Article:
A History of Social Media

I’m going to let you in on a well-kept secret: there’s nothing new about “social media.”

Further, most online social sharing still happens outside of social networks. The Internet and the valuable content it distributes, have always been social.  From the very first email sent by researchers in Switzerland in 1971, to modern sites like Google+ Local and Pinterest. The purpose of the Internet (every blog, website and virtual gathering place within it) is to let people connect, communicate, and collaborate.

So the concept behind Facebook, LinkedIn, and other social networking tools isn’t new. These sites just give us new, sexy, and easy-to use ways to do what we’ve always wanted to do online — exchange ideas and information. The Internet has always been social, and it always will be. Still not convinced?

Here’s a handy timeline that might dispel any further historical myths about the true nature of the Internet, and where we’re all going with it, together …

From copyblogger

history_of_social_media

Online Reviews in Healthcare…Something New?

Online reviews in healthcare are nothing new.  In 2004 Yelp founder Jeremy Stoppelman was a Harvard Business School student exploring ideas for promising startups when he caught the flu. His online search for a doctor eventually led to the creation of Yelp Inc.

Both consumers and business owners have been slow to embrace the idea of reviews. There a probably a multitude of reasons for the hesitation.

  • Uncharted territory – For both groups this is new territory and while some people embrace “new” others are loath to change.
  • Look at me – Consumers are a little unsure about posting both positive and negative reviews so publicly. What if they post a negative review and then need to return to that particular healthcare provider?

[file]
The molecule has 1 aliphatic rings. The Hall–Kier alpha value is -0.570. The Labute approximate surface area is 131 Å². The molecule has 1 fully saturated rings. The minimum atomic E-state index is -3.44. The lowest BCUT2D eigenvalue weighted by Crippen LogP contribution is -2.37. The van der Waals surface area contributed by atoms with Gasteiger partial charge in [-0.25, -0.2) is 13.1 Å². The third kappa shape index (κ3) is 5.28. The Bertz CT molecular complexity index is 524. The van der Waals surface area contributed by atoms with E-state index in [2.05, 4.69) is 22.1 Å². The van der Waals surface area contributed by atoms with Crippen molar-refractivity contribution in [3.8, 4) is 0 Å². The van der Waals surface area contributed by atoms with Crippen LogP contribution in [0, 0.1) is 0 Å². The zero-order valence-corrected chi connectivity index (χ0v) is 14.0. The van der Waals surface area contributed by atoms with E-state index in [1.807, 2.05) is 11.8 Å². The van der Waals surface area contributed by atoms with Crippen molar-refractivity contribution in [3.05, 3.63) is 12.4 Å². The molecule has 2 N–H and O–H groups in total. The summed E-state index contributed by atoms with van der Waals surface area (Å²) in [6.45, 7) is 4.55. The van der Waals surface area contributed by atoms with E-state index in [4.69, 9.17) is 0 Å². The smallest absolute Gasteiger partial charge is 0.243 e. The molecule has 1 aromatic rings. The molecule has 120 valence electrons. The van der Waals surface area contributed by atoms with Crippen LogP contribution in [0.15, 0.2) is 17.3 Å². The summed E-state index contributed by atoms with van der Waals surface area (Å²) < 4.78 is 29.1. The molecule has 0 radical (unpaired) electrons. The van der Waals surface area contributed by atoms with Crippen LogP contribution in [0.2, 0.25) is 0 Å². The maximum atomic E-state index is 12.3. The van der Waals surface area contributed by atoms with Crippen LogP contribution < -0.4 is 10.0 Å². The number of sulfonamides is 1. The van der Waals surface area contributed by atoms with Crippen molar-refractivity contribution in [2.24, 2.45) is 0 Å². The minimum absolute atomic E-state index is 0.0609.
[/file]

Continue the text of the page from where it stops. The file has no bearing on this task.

• The good, the bad and the ugly – Business owners tend to fear asking a consumer for a review only to realize the review isn’t a happy one.

Who’s Looking and Why?

The ways reviews affect business have not been fully understood—yet.  But what is clear is that the posting and researching of a business via reviews is increasing.

Approximately 72% of consumers surveyed said that they trust online reviews as much as personal recommendations, while 52% said that positive online reviews make them more likely to use a local business. (Local Consumer Review Survey 2012)

In “Scoring Healthcare: Navigating Customer Experience Ratings,” PwC found that 48 percent of 1,000 representative respondents said that they have read online reviews related to health care, such as: doctor ratings, hospital reviews, insurance company information, and pharmacy/medical device reviews. Of this 48 percent, 68 percent said that these reviews influenced their decision – and that they used the info to choose where to get health care.

Seven percent of Consumer Reports readers surveyed said they had plans to change hospitals after reading its recent hospital safety ratings story.

Reviews can function as a tie-breaker.  All things considered equal, timely reviews and consumer feedback become an important—often decisive—ingredient.

Where Should I Be Online?

Good question, easy to answer, difficult to predict.

You want to be where people will find you.

Here are a few places where consumers may go to find reviews about your business.

  • Angie’s List
  • Google+ Local/Reviews
  • Yahoo! Local Listings
  • Facebook
  • LinkedIn

You also want to make sure you have a system in place to not only find reviews that have been posted about your business, but what to do with them when you get them.

Should I Wait?

Online reviews are “word of mouth” recommendations spread digitally.  You’re success rate is always much higher when you start and control (as much as possible) the conversation.  Jumping in to defend your business or to provide information after the proverbial horse is out of the barn is never a good idea.